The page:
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Meaning of “sick” in the English Dictionary

"sick" in British English

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sickadjective

uk   /sɪk/ us   /sɪk/
  • sick adjective (ILL)

A2 physically or mentally ill; not well or healthy: a sick child a sick cow My father has been off sick (= not working because of illness) for a long time. Anyone who could hurt a child like that must be sick (= mentally ill). The old woman fell/took/was taken sick (= became ill) while she was away and had to come home. Sarah called in/reported sick (= told her employer that she was unable to go to work because of illness).figurative High rates of crime are considered by some people to be a sign of a sick society.

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  • sick adjective (VOMIT)

A2 [after verb] feeling ill as if you are going to vomit: Lucy felt sick the morning after the party. If you eat any more of that cake, you'll make yourself sick.
be sick
B1 to vomit: She was sick after she ate too much chocolate.

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  • sick adjective (UNPLEASANT)

B2 [after verb] informal feeling strong unpleasant emotions, especially anger or disgust: I'm sick at (= unhappy about) not getting that job. It makes me sick (= makes me very angry) to see people wearing fur coats.UK informal It's sick-making (= very annoying) that she's being paid so much for doing so little. I'm sick (and tired/to death) of (= very annoyed about) the way you're behaving. She was worried sick (= very worried) when her daughter didn't come home on time. I felt sick (= felt shocked and disgusted) when I heard about the prisoners being beaten.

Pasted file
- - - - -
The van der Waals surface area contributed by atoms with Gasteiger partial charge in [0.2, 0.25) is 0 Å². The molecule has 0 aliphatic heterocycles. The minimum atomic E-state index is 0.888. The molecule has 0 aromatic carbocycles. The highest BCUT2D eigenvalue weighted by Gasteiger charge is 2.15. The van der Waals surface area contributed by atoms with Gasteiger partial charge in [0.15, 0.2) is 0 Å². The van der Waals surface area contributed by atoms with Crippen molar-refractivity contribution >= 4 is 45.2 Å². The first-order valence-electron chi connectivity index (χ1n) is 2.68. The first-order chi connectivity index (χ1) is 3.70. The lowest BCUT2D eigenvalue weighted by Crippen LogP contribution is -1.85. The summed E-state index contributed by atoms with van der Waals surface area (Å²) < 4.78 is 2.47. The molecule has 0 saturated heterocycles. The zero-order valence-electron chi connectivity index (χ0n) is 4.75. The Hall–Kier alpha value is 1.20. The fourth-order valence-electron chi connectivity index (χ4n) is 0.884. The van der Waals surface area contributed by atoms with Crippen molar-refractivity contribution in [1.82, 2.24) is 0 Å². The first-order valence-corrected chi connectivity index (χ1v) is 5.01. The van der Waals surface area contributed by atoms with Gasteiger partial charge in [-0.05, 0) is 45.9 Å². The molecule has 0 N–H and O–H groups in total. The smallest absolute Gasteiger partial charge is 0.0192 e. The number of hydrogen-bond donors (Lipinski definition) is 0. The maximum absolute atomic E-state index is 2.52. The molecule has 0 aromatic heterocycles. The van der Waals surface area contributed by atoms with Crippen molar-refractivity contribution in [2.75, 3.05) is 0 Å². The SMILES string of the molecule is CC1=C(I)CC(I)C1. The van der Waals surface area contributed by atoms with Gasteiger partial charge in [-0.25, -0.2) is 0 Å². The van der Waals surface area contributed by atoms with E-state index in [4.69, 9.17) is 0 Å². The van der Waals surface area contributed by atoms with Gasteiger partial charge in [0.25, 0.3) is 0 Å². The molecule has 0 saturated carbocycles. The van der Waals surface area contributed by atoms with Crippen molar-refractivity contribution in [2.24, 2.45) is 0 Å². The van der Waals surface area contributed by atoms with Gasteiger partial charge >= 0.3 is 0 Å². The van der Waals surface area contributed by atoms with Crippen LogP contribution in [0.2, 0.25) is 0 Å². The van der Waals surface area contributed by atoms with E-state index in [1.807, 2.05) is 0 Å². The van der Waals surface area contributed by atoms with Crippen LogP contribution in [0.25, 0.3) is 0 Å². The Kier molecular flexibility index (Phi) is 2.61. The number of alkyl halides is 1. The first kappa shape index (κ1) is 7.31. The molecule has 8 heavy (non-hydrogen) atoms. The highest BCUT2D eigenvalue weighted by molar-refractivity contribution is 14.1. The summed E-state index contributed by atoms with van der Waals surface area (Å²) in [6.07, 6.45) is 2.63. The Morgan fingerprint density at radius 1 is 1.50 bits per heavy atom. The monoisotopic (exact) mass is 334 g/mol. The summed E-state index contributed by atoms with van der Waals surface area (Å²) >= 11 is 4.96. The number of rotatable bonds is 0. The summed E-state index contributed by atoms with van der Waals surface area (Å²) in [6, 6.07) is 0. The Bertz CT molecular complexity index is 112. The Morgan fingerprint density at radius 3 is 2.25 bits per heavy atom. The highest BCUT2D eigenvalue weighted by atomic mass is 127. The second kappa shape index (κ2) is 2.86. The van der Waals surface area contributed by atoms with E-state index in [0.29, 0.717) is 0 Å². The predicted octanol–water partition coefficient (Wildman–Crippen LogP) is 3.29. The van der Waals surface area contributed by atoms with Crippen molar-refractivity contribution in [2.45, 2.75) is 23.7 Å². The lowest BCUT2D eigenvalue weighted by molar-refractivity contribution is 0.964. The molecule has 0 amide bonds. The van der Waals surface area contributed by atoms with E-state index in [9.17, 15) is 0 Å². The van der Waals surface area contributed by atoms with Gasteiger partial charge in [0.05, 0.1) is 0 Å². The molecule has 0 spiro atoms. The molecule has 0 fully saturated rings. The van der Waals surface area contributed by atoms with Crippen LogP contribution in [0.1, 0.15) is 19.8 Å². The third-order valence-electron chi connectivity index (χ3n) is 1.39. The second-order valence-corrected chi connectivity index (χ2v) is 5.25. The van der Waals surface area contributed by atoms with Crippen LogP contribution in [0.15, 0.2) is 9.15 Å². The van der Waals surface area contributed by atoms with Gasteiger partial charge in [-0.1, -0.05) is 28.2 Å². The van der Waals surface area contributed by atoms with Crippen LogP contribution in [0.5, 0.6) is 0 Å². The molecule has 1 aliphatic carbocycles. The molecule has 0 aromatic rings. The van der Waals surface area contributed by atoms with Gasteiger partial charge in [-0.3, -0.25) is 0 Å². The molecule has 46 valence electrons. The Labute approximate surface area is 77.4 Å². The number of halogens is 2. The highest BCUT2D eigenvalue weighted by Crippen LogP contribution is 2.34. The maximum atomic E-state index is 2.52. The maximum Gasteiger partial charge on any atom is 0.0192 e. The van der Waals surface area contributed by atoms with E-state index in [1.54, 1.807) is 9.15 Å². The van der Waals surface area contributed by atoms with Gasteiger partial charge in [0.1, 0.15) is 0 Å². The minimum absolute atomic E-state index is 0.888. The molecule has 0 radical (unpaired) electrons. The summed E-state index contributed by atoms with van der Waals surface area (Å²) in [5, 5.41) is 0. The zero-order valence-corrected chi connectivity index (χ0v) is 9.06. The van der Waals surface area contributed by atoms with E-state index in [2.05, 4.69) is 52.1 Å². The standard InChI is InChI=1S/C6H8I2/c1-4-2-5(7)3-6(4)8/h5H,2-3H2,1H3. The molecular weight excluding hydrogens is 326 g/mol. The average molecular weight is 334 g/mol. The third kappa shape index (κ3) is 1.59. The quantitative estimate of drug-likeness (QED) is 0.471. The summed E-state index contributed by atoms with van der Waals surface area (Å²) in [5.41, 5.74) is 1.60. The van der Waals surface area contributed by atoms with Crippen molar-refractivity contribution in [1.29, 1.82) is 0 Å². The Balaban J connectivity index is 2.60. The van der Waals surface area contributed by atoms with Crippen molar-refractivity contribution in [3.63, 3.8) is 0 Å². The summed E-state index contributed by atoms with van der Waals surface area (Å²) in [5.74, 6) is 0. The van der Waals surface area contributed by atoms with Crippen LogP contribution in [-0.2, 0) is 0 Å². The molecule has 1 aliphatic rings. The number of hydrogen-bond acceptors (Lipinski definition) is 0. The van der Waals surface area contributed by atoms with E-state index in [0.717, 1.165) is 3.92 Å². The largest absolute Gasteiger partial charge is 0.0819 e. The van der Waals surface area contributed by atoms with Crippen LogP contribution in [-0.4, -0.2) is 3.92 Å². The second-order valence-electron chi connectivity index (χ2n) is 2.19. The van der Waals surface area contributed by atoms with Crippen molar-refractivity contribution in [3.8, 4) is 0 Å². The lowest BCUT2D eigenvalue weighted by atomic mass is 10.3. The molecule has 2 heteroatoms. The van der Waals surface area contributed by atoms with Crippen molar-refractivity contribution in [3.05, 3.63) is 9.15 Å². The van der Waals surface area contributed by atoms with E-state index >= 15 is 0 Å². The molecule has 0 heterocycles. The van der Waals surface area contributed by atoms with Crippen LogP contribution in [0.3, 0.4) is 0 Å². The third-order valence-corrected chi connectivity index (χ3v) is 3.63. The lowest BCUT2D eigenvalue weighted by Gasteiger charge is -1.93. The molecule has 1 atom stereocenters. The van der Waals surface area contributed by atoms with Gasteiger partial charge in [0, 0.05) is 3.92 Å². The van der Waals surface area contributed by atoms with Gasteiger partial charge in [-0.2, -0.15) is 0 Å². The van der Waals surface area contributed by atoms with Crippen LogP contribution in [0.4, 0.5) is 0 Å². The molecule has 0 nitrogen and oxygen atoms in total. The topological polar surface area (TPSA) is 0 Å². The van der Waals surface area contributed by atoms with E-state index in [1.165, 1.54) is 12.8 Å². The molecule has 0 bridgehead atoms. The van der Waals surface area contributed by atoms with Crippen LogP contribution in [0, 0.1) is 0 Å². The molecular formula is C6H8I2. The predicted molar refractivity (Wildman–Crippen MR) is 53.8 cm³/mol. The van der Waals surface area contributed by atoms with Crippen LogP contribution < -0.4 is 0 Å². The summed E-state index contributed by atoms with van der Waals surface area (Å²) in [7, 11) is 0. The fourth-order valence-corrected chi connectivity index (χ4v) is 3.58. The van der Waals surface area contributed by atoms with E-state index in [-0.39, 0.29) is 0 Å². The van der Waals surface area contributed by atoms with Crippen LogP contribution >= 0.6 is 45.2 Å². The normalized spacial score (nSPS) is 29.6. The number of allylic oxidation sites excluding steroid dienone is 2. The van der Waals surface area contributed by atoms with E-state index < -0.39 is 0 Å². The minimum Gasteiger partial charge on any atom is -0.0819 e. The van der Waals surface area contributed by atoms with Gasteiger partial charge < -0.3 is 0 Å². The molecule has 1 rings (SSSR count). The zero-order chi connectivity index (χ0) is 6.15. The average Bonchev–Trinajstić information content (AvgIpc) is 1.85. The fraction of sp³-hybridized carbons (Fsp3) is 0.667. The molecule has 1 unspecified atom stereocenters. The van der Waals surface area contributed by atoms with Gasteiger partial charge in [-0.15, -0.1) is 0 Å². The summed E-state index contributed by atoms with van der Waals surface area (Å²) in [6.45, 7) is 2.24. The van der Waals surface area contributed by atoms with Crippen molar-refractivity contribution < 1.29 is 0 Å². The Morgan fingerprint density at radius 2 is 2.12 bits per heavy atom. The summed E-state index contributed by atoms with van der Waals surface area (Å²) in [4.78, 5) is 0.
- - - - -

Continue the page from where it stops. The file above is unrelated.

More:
[after verb] informal cruel or offensive: Joan was not amused by the sick joke her brother told.

sicknoun

uk   /sɪk/ us   /sɪk/
(Definition of sick from the Cambridge Advanced Learner’s Dictionary & Thesaurus © Cambridge University Press)

"sick" in American English

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sickadjective

us   /sɪk/
  • sick adjective (ILL)

physically or mentally ill; not well or healthy: We’ve got a sick cat. I feel sick. Only a sick mind could think of such things. He’s out sick (= absent because of illness). Samantha called in sick (= called to say she was ill and not coming to work).
  • sick adjective (VOMITING)

[-er/-est only] feeling as if you are going to vomit: She was so nervous she got sick. I feel sick to my stomach (= likely to vomit).
  • sick adjective (UNPLEASANT)

[-er/-est only] causing or experiencing unpleasant feelings: Michelle is sick about not getting that job. I can’t believe she lost the election – it just makes me sick.
(Definition of sick from the Cambridge Academic Content Dictionary © Cambridge University Press)

"sick" in Business English

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sickadjective

uk   /sɪk/ us  
WORKPLACE, HR not feeling well: Peter called in sick this morning.off/out sick She's been out sick for a week.
a sick business, economy, etc. is having a lot of problems that are difficult to solve: Low interest rates often signal that an economy is sick. New executives were brought in to turn the sick company around.
(Definition of sick from the Cambridge Business English Dictionary © Cambridge University Press)
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“sick” in Business English

Watching the detectorists
Watching the detectorists
by ,
May 31, 2016
by Colin McIntosh You could be forgiven for thinking that old-fashioned hobbies that don’t involve computers have fallen out of favour. In fact, nothing could be further from the truth. If anything, the internet has made it easier for people with specialist hobbies from different corners of the world to come together to support one another

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